Breaking the mold of conventional art

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ISLAMABAD:


An exhibition at the Serena Hotel’s Satrang Gallery is the result of young miniature artists’ attempt to break the mould.

The group exhibition, ‘Breaking the mould’, features a range of young artists from across the country. Although miniature art is known for featuring Mughal-era figures adorned with jewels and intricate borders, these paintings are different.

The group consists of Sumaira Tazeen, Attiya Shaukat, Shiblee Munir, Amna Hashmi, Nizakat Ali Debar, Noureen Rasheed, Sahyr Sayed, Hifza Khan, Mamoona Riaz and Hifza Sakina Akbar.

The first painting that caught the eye was Shaukat’s “Structure”, depicting a large tree trunk, which a figure tried to climb but fell back, depicting a very personal story. After sustaining a serious back injury due to a fall while on hiatus from her thesis work, the play is about the turmoil and struggle she faced due to her injury.

Munir’s work is steeped in history and roots, which is no surprise as he draws inspiration from his grandfather, miniature art maestro Haji Mohammad Sharif.

His paintings are strong but subtle. He paints Mughal history, but without all the pomp and show. Instead, his work is more of a high-pitched jibe of the follies of the Mughals, such as in the piece called “Our Tradition and Our Traditions”, where a battle scene depicts a sword-wielding Mughal army charging.

Moving on, the manga characters in a fantasy world created by Hashmi are another eye-catcher. Besides the painted cartoons, Hashmi’s work also includes delicate pencil on parchment journal, “Latona”, named after the heroine depicted in the pencil-sketched journal.

Since breaking traditional molds seems to be every artist’s theme, Sayed’s work puts the icing on the cake, with six contemporary works focusing on household items as the centerpiece.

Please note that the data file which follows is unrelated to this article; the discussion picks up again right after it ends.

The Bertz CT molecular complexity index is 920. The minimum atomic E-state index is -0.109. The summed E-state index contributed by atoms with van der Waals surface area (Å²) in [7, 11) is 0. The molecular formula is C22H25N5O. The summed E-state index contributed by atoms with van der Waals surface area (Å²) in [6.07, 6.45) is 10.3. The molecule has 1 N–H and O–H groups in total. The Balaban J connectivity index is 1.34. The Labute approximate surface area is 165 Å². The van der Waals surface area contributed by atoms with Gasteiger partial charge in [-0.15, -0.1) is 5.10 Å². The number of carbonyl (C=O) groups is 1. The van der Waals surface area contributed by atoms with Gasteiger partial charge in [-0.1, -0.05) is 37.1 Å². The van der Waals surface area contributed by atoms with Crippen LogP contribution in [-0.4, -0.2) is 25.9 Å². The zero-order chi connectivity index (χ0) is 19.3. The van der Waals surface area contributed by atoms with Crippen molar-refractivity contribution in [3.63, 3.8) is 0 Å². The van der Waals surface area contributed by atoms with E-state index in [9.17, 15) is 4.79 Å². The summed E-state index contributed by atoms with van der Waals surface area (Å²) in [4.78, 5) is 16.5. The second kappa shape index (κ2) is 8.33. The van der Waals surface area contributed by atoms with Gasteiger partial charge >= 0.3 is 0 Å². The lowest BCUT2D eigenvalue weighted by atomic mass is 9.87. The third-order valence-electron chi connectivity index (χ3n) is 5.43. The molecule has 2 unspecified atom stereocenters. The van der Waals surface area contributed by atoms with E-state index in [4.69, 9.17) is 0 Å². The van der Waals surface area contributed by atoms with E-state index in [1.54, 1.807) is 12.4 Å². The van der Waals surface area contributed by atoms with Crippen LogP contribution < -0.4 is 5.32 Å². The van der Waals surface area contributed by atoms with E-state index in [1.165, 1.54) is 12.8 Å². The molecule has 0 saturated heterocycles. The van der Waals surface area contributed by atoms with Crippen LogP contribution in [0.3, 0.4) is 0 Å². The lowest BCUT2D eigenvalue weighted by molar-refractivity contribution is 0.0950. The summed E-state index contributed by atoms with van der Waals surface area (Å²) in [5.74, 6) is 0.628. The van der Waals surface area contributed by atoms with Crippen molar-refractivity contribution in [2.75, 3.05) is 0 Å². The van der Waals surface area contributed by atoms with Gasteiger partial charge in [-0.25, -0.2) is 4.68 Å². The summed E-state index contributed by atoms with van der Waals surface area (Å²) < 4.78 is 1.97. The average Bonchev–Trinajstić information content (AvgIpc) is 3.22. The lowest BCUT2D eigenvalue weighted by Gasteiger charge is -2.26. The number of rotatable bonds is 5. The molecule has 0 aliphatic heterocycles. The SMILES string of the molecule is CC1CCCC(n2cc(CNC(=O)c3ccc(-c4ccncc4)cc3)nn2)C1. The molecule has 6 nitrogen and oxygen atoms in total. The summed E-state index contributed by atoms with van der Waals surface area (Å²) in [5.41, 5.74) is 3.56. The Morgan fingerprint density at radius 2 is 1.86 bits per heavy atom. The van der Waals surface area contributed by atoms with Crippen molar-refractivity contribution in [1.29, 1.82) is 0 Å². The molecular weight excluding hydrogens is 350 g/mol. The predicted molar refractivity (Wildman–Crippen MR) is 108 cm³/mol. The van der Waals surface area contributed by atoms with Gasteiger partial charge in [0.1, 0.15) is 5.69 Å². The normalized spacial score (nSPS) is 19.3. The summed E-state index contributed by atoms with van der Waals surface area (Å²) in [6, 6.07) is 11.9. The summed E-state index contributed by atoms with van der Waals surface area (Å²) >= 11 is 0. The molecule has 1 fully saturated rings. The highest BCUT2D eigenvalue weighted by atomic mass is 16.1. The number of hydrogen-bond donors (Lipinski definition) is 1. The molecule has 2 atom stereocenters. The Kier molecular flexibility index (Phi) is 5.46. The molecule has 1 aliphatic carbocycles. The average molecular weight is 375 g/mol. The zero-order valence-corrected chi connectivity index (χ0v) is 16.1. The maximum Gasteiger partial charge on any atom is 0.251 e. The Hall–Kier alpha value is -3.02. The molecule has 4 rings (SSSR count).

Her “Washing Machine” features exactly what its name suggests, a painting of a small washing machine with small pieces of fabric neatly stacked on the side. His installation “Happy home” is the interior of a house carved out of polystyrene.

Rasheed’s “Transition” series wraps traditional miniature painting in a touch of irony.

As everything on this earth has to deal with transition and development, so does the miniature. Perhaps that’s why in her painting, a girl wears a traditional Anghrakha shalwar kameez and khusas, while holding a bottle of Coca Cola with a sphinx cat meowing at her feet; or another girl in traditional clothing is enjoying a lonely picnic in nature with her laptop.

Each artist has added a different twist to their take on contemporary work, one that may not be over the top or groundbreaking, but certainly thought-provoking.

Curator Zahra Khan expressed her views on contemporary miniature art saying, “Miniatures are an age-old art form, passed down from generation to generation. These artists chose to deviate from traditional miniature themes.

Published in The Express Tribune, March 12and2012.

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